A story by a CBS affiliate in Little
Big Lips In The Big City: 'As The World Turns'
It’s been entertaining daytime television viewers for 50 years. Craig takes you behind the scenes of the CBS daytime drama, “As the World Turns.”
Back in 1956, a handful of actors made history by becoming the first soap opera to get an entire half-hour of airtime. Before that, daytime serials, as they were called, only lasted 15 minutes.
The stories of doctors and lawyers and the clergy who counseled them wasn’t an immediate success. It took two years for the soap to reach No. 1 in the daytime drama ratings, but once it was there, it stayed there for 20 years.
The last names may be the same, but the characters have changed. Now, the storyline is about the kids and grandkids of the original characters from Oakdale, Ill.
For Michael Park, who plays detective Jack Snyder, being a part of the cast is a dream come true. Not just for him, but for his grandmother as well.
"One of the proudest moments of my life was to call my grandmother and tell her that I'm a Snyder on ‘As the World Turns,’” says Mike. “To be a Snyder boy though, I mean that says a lot, I was so proud to be a Snyder boy because I remember Holden and Caleb and all those guys and Josh; I remember all those guys from growing up."
“As the World Turns” was a daily tradition in Michael’s family.
"My great grandmother watched this show. So, and then, my grandmother watches the show, but she pretends not to watch the show. But, if you ask her, she'll know everything that's going on.
“I didn't see it last week but I hear that Dusty and Meg are so on and so on. So, she pretends not to watch the show but she can't, get herself away from it," says Mike.
Trent Dawson who plays Henry Coleman says there have been times on the subway that he's been recognized by an entire family.
“I’ve had the daughters come up then the parents, then the grandmother comes up and it's extraordinary. People have just grown up with the show, multiple generations of it, and that's just an amazing part of television history to be a part of," says Trent.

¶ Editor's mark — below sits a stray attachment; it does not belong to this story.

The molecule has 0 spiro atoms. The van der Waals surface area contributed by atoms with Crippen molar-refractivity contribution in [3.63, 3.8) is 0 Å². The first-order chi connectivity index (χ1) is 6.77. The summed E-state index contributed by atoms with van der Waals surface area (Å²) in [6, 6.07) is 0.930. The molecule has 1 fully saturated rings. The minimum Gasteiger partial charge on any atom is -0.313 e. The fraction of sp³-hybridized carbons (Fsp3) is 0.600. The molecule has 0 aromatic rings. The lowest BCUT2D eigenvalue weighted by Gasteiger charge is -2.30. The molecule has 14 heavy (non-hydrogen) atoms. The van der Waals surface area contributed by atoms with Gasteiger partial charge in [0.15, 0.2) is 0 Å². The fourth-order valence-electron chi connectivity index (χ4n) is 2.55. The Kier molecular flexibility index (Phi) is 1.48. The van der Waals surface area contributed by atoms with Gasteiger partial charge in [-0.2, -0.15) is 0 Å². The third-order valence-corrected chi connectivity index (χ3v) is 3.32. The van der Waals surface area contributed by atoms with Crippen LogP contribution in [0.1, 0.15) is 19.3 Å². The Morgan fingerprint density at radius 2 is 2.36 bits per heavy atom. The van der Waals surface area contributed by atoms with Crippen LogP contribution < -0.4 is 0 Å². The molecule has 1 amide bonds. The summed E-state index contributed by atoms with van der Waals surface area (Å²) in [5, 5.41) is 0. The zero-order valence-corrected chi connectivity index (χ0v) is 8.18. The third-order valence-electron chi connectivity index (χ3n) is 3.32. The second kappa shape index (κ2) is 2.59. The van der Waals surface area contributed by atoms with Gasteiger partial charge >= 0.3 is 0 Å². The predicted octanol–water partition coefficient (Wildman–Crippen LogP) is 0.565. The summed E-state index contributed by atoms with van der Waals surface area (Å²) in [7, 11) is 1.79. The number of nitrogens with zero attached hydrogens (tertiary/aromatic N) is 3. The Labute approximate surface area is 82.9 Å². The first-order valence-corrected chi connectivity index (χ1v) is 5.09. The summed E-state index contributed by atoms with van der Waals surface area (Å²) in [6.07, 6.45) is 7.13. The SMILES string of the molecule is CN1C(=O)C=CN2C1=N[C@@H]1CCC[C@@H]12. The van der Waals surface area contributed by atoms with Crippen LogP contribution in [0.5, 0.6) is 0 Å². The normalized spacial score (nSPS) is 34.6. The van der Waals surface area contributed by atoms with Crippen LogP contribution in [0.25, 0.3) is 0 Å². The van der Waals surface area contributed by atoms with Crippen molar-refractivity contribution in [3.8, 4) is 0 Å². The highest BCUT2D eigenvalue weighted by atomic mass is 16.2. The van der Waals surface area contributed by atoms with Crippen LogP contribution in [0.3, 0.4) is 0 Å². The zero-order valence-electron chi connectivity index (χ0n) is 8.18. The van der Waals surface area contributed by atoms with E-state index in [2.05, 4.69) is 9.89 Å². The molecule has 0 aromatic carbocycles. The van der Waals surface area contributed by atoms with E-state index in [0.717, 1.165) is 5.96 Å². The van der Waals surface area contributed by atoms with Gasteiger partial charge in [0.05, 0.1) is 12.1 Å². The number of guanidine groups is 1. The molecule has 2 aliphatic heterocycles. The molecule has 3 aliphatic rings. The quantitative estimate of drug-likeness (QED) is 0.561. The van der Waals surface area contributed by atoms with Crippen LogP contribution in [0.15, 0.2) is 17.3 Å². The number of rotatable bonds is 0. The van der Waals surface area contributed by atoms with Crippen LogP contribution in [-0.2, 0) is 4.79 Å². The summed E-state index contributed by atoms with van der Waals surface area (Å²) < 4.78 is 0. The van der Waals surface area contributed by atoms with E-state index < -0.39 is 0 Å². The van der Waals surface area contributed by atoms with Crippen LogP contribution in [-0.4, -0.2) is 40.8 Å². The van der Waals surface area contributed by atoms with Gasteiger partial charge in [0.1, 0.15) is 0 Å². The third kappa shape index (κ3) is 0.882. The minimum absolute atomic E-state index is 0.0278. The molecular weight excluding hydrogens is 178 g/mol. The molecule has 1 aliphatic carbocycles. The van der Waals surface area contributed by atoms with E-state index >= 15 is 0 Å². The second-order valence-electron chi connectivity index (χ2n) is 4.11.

Some viewers watch soaps to take their mind off their own problems and believe me, there's never a shortage of drama and fantasy in Oakdale.
"He's so disgustingly good and judgmental and the only thing that he's done that is just stupid is that he's gone into a hostage situation without a gun. Now, I'm knocking down a door saying, ‘Stop, police!’ with nothing in my hand,” exclaims Mike. “He's got a gun and I have nothing, so I think it's odd that they pick and choose where Jack’s going to have a gun and where he's not going to have a gun."
The daily scripts are thick and the number of lines these actors have to memorize is overwhelming. There are no Teleprompters here. And even though soaps are considered a little melodramatic, the actors say it's not that different from other acting experiences.
"It's like doing a one act play every day,” says Trent. “And yeah, there can be some outlandish stuff sometimes, but I look at lot of other drama - I look at a lot of primetime television and I don't see that much of a difference to be honest with you."
We are allowed to watch rehearsals, but when the bell to roll tape sounds, our camera must be turned off. So, I decided to record my own scene with Mike’s help.
"I'm your father,” Craig says.
“I don't know what to say, my father was hit by a car when I was 12 and he died. My father was hit by my mother who was drunk at the time and my brother took the blame for it, so I don't think it's possible,” Mike responds.
Craig counters, “Well, they're rewriting it, and I'm up for a soap Emmy.”